Newer servers already have the new connectors which are known as U.2 ports and the consumer market is catching up. With some manufacturers already launching motherboards with U.2 connectors, consumers will increasingly have the choice between using SSDs on add-in cards or 2.5-inch/U.2 form factors, like those in Intel’s 750 SSD series.
Simple performance and mobility boosts
If you just want to speed up your existing PC at home, whether it’s for gaming or basic graphics and video work, most people are best off buying consumer-level SSDs like Intel’s 535 and 540s series, which are built using SATA technology. These disks will easily plug into any existing computer and give you a noticeable speed boost whether you’re booting up, waiting for a game level to load faster, or just doing some work. Their cost is affordable, performance is high and importantly, having a brand like Intel with its 5-year warranty across the SSD range, provides extra peace of mind.
If you use one in a laptop, the difference can be more significant. Less power consumption means longer battery life. The speed boost is even more noticeable because laptop mechanical hard disks are slower than desktop versions. They emit less heat which means less discomfort and less cooling and they’re more robust if dropped due to the lack of spinning disks inside. If disaster does strike, retrieving valuable information from an SSD is much easier than retrieving it from a mechanical disk.
A commercial example – Intel SSDs make ordering burgers easier!
Intel partnered with digital signage company, Coates Digital to bring touch-screen food ordering to McDonalds. The burger giant’s popular Create Your Taste system is powered by 12,000 Intel NUCs featuring Intel SSDs across 1000 stores in Australia and New Zealand.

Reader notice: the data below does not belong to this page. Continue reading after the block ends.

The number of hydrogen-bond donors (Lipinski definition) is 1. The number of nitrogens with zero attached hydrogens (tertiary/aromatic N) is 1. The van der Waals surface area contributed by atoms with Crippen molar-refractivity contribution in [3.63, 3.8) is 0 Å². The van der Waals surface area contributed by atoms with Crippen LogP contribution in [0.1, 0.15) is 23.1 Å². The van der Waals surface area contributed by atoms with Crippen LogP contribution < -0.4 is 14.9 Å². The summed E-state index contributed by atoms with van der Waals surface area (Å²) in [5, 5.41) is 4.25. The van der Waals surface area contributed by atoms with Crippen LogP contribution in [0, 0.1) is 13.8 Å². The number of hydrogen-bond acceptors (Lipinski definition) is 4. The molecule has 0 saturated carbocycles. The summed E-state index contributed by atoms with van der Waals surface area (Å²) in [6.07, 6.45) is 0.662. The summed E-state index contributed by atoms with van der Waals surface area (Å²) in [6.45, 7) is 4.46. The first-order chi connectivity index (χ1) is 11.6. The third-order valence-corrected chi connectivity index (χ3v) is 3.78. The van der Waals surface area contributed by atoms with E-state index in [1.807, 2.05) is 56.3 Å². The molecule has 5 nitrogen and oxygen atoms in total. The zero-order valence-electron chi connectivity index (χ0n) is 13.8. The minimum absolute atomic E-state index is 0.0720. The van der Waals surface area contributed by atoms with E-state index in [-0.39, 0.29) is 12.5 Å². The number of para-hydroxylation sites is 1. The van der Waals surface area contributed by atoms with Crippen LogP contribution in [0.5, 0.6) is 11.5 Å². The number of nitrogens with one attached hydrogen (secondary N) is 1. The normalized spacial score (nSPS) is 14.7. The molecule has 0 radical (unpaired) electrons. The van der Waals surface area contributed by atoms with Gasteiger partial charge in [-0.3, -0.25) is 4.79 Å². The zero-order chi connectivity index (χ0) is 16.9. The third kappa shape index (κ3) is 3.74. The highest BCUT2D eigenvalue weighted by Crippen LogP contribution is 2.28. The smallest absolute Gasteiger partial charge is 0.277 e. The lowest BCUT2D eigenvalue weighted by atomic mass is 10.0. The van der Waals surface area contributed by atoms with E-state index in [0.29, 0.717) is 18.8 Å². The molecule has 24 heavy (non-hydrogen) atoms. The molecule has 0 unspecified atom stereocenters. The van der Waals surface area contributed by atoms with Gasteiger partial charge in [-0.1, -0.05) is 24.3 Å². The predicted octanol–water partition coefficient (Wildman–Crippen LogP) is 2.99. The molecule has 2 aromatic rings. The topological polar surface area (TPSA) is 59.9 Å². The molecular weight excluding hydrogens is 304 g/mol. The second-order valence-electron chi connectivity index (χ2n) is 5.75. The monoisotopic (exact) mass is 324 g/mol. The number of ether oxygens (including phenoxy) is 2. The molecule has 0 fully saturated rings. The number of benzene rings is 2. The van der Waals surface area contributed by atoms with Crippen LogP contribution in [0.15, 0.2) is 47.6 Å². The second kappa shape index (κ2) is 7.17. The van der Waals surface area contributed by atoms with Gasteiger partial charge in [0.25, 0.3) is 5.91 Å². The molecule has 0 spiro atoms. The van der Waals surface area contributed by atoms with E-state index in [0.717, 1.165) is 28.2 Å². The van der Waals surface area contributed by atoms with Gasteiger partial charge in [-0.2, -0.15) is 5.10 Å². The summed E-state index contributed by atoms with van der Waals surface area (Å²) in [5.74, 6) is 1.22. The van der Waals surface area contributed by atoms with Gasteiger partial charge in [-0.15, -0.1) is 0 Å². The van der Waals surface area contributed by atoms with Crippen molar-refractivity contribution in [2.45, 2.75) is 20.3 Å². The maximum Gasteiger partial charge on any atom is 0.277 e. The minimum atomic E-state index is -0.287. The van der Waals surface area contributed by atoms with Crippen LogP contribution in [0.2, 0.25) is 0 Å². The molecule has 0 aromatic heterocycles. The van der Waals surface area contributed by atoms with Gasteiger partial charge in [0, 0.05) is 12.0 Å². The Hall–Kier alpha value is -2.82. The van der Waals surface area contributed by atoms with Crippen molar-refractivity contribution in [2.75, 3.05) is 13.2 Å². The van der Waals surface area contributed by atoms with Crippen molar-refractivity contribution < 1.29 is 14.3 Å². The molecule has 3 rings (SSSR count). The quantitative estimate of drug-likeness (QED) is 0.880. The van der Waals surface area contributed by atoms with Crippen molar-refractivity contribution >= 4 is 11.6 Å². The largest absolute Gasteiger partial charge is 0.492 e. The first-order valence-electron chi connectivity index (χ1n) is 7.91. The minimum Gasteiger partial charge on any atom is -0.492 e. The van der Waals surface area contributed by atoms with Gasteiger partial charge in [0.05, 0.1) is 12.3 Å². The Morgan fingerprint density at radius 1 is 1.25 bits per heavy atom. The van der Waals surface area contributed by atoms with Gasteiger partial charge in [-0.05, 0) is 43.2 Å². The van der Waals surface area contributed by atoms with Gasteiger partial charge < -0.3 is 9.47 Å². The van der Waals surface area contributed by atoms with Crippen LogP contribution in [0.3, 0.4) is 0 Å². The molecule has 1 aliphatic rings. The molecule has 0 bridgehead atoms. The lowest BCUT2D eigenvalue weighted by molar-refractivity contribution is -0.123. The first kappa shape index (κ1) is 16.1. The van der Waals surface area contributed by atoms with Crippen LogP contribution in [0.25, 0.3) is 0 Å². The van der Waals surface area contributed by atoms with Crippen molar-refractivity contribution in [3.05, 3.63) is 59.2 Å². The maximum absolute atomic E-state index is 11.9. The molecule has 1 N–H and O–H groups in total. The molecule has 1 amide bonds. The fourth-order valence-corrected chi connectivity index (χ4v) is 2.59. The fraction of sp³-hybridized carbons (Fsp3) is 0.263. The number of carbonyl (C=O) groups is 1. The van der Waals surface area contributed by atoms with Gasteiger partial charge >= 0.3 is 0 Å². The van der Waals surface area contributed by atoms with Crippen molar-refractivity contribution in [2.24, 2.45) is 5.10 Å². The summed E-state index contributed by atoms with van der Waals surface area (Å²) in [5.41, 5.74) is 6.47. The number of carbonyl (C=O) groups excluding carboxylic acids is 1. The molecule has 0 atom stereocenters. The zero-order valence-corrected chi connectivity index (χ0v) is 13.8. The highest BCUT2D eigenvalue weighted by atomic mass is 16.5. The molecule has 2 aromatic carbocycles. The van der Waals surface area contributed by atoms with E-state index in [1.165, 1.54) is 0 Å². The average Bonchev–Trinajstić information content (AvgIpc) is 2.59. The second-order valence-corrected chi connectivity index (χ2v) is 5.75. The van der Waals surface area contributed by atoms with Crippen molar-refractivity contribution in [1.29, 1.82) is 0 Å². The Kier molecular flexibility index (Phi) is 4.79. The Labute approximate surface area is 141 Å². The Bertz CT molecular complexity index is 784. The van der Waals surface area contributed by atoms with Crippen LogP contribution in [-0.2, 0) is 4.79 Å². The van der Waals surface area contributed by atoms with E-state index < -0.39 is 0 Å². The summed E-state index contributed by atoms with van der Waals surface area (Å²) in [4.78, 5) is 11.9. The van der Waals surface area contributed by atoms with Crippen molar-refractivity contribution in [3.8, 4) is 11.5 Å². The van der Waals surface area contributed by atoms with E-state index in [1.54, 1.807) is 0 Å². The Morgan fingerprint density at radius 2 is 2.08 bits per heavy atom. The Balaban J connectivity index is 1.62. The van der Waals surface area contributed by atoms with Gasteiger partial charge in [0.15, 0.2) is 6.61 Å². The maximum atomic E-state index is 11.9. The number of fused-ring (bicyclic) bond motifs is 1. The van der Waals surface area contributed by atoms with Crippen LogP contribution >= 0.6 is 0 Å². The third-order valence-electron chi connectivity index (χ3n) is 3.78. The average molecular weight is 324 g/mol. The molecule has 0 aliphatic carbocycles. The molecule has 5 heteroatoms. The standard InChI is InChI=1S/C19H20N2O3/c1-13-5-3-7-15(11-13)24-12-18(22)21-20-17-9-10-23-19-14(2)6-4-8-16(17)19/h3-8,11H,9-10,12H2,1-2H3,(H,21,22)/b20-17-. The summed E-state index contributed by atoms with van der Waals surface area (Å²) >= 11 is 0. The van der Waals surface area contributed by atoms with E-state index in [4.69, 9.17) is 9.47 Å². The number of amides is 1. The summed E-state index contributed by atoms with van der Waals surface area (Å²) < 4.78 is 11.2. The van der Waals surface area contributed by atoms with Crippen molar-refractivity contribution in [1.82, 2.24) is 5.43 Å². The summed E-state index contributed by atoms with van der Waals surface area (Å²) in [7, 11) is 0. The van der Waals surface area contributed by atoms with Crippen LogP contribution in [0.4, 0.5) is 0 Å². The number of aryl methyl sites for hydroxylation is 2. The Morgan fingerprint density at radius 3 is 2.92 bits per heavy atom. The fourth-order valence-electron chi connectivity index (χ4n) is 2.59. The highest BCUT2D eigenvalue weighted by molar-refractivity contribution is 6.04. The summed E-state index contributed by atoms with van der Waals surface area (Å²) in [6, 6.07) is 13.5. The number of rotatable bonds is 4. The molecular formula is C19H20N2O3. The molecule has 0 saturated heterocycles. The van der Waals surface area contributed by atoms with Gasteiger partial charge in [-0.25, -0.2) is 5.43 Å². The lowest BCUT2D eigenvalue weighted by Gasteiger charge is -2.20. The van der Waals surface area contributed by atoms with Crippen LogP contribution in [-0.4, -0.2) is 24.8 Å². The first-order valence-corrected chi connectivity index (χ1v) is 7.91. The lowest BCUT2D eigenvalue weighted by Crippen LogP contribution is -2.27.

The high performance of the SSDs help ensure an instant response for customers while their lack of heat generation means consoles can be made smaller and not require extra cooling. In an environment where failure and expensive tech support is not an option, and where customers are in control, only brands which can be relied upon to “just work” and not break down are chosen.
Peak prosumer performance: the Intel 750 Series
With the NVMe drive communicating with a computer’s processor and memory so much quicker (along the PCI Express bus), there are no longer any bottlenecks in the system. This is incredibly attractive to high-end computer and workstation users who use demanding applications like video editing and gamers who demand the best performance a computer can offer.
Suddenly, real-time editing with more-than-one Ultra HD 4K video file is possible. And, if you’re fed up with spawning into games after the rest of your team has already run off, now you’ll be first on the map. You’ll be hard pressed to find any application which doesn’t operate near-instantaneously, even in today’s data-hungry environment.
Intel 750 drives come in both 2.5-inch/U.2 form factors and as a PCI-Express card. Drivers are already built into the latest Windows versions but you’ll need to make sure you motherboard’s BIOS is compatible with NVMe if you want to boot from one. If your computer can’t boot from a 750 you can still use it as a fast, secondary-storage drive: just note that few consumer motherboards have a U.2 slot to plug the 2.5-inch drive into so you’ll likely have to use an M.2 slot and an M.2-to-U.2 adapter if you buy one.